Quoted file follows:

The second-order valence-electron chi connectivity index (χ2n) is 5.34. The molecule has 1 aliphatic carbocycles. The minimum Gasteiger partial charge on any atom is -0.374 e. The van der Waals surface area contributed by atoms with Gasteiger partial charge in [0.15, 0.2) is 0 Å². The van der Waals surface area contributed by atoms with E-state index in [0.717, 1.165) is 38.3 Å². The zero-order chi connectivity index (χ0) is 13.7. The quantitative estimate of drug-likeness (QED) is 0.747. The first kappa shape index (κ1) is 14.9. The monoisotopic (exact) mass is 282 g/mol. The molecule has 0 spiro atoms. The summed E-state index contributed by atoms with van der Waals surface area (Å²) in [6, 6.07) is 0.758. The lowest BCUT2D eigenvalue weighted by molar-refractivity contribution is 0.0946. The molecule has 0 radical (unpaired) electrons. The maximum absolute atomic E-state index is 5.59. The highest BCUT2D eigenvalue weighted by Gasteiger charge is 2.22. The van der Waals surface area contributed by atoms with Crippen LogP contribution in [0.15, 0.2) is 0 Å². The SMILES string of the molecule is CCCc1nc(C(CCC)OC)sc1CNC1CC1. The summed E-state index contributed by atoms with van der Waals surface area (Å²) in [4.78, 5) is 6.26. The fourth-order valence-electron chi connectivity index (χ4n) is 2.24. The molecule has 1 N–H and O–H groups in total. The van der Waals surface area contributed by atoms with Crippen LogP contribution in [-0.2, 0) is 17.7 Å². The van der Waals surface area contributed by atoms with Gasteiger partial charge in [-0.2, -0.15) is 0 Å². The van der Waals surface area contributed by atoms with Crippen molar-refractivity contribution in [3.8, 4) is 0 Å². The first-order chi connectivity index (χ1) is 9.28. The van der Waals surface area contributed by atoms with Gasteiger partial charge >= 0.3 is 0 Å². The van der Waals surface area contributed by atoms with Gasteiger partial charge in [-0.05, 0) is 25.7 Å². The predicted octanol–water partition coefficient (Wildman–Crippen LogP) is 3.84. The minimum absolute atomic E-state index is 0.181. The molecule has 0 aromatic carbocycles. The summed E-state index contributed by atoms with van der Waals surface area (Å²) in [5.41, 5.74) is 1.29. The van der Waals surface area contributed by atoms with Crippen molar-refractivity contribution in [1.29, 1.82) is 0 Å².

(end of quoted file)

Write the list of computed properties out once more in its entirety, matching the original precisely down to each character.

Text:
The second-order valence-electron chi connectivity index (χ2n) is 5.34. The molecule has 1 aliphatic carbocycles. The minimum Gasteiger partial charge on any atom is -0.374 e. The van der Waals surface area contributed by atoms with Gasteiger partial charge in [0.15, 0.2) is 0 Å². The van der Waals surface area contributed by atoms with E-state index in [0.717, 1.165) is 38.3 Å². The zero-order chi connectivity index (χ0) is 13.7. The quantitative estimate of drug-likeness (QED) is 0.747. The first kappa shape index (κ1) is 14.9. The monoisotopic (exact) mass is 282 g/mol. The molecule has 0 spiro atoms. The summed E-state index contributed by atoms with van der Waals surface area (Å²) in [6, 6.07) is 0.758. The lowest BCUT2D eigenvalue weighted by molar-refractivity contribution is 0.0946. The molecule has 0 radical (unpaired) electrons. The maximum absolute atomic E-state index is 5.59. The highest BCUT2D eigenvalue weighted by Gasteiger charge is 2.22. The van der Waals surface area contributed by atoms with Crippen LogP contribution in [0.15, 0.2) is 0 Å². The SMILES string of the molecule is CCCc1nc(C(CCC)OC)sc1CNC1CC1. The summed E-state index contributed by atoms with van der Waals surface area (Å²) in [4.78, 5) is 6.26. The fourth-order valence-electron chi connectivity index (χ4n) is 2.24. The molecule has 1 N–H and O–H groups in total. The van der Waals surface area contributed by atoms with Crippen LogP contribution in [-0.2, 0) is 17.7 Å². The van der Waals surface area contributed by atoms with Gasteiger partial charge in [-0.2, -0.15) is 0 Å². The van der Waals surface area contributed by atoms with Crippen molar-refractivity contribution in [3.8, 4) is 0 Å². The first-order chi connectivity index (χ1) is 9.28. The van der Waals surface area contributed by atoms with Gasteiger partial charge >= 0.3 is 0 Å². The van der Waals surface area contributed by atoms with Gasteiger partial charge in [-0.05, 0) is 25.7 Å². The predicted octanol–water partition coefficient (Wildman–Crippen LogP) is 3.84. The minimum absolute atomic E-state index is 0.181. The molecule has 0 aromatic carbocycles. The summed E-state index contributed by atoms with van der Waals surface area (Å²) in [5.41, 5.74) is 1.29. The van der Waals surface area contributed by atoms with Crippen molar-refractivity contribution in [1.29, 1.82) is 0 Å².